Toilet Training Tool Kit
This tool kit was prepared by Anne Davalla, MA, CCC-SLP and Linda Downing, PhD.
For any individual, the benefits of being toilet trained include increased independence and quality of life, greater social and life opportunities, dignity, improved personal hygiene and well-being. The skill of toileting opens doors of increased independence, privilege, and opportunity for your child at home, in school, at work, and in the community.
This tool kit is designed to take you through the steps of preparing and planning toilet training for a child with special needs. As you begin, keep in mind that a child on the autism spectrum is likely to have unique challenges during this process. This kit addresses the emotional and social challenges as well as the practical demands of toilet training for both the child and the caregivers in this process. The goal is for the young person to be as independent with toileting and related skills as his cognitive ability, awareness, communication skills, and self-help skills allow.
As you use the tool kit, determine what works for your child and your family. There is no one-size-fits-all method and toilet training is likely to be a very slow process. As you address the various challenges associated with toilet training, you will also be helping your child in other areas such as communication and self-management.
Milestones provides consultation services to all family members, professionals, and self-advocates. Services include connecting participants to resources and providing general information and assistance. We also offer a free Autism Help Desk. If you have any questions or concerns, please contact us at (216) 464-7600 or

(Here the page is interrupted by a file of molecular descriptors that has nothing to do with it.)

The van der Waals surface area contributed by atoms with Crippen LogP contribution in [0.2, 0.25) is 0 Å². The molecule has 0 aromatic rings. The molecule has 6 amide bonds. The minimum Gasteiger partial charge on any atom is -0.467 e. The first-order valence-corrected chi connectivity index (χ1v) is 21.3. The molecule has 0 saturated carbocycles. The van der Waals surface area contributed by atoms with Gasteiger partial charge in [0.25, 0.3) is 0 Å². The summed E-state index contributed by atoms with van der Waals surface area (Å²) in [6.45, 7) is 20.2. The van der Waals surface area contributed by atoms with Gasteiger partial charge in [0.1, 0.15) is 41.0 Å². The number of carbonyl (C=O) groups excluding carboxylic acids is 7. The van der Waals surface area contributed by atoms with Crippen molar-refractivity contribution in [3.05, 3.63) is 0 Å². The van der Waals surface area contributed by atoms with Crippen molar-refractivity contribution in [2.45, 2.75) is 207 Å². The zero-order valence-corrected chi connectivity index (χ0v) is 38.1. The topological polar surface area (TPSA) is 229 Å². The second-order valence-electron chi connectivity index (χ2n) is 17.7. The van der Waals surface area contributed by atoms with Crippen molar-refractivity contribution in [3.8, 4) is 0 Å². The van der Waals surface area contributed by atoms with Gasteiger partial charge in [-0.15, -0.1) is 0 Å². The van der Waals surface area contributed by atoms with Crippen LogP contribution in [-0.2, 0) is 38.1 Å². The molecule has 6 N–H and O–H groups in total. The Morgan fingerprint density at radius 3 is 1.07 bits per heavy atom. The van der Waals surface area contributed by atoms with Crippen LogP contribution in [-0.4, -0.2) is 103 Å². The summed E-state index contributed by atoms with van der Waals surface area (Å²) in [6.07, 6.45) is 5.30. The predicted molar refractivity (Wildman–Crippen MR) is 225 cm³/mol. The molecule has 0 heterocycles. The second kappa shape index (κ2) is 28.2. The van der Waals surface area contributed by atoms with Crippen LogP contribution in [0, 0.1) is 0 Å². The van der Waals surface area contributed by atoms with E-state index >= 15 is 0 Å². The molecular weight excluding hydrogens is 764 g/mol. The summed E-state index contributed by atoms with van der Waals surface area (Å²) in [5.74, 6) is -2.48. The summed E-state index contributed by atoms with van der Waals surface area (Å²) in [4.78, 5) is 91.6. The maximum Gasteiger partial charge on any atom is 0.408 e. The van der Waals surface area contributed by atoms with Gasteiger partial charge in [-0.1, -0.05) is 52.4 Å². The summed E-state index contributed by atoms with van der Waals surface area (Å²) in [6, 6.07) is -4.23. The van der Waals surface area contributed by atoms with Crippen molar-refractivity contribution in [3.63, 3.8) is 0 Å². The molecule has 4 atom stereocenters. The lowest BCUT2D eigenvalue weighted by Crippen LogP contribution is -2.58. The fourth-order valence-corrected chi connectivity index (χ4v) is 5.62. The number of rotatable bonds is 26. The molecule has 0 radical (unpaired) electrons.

Download a condensed version of this tool kit.
Part 1. What to Consider Before Getting Started
Part 2. When to Start Toilet Training
Part 3. Toilet Training Steps
Part 4. Developing a Toileting Plan
Part 5. Habit Training
Part 6. Creating a Calm and Welcoming Bathroom Environment
Part 7. Communicating With Your Child
Part 8. Fear of New Situations
Part 9. Using Rewards
Part 10. Toilet Training Away From Home
Part 11. Cooperation Between Home and School or Daycare
Part 12. Dealing With Your Own Anxieties and Frustrations
Part 13. Refusal to Participate in Toilet Training
Part 14. Medical Factors
Part 15. Diapers and Pull-Ups During Toilet Training
Part 16. When is a Child Too Old for Toilet Training?
Part 17. Toilet Training for Older Children
Part 18. Success At Home But Not At School or Vice Versa
Part 19. Use of Books, Videos, and Other Visuals
Part 20. Toilet Training at Night
Part 21. Handling Accidents
Part 22. Increasing Independence With Toileting
Part 23. Using a Visual Schedule
Part 24. Regression
Part 25. Troubleshooting Toilet Training
Part 26. References
Part 27. Resources
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- Camp, Social & Recreation Tool Kit
- Challenging Behaviors Tool Kit
- First Diagnosis Tool Kit
- Guardianship Tool Kit
- Homework Tool Kit
- Legal Resources Tool Kit
- Mental Health Tool Kit
- School Tool Kit
- Toilet Training Tool Kit
- Travel Tips
- Visual Supports Tool Kit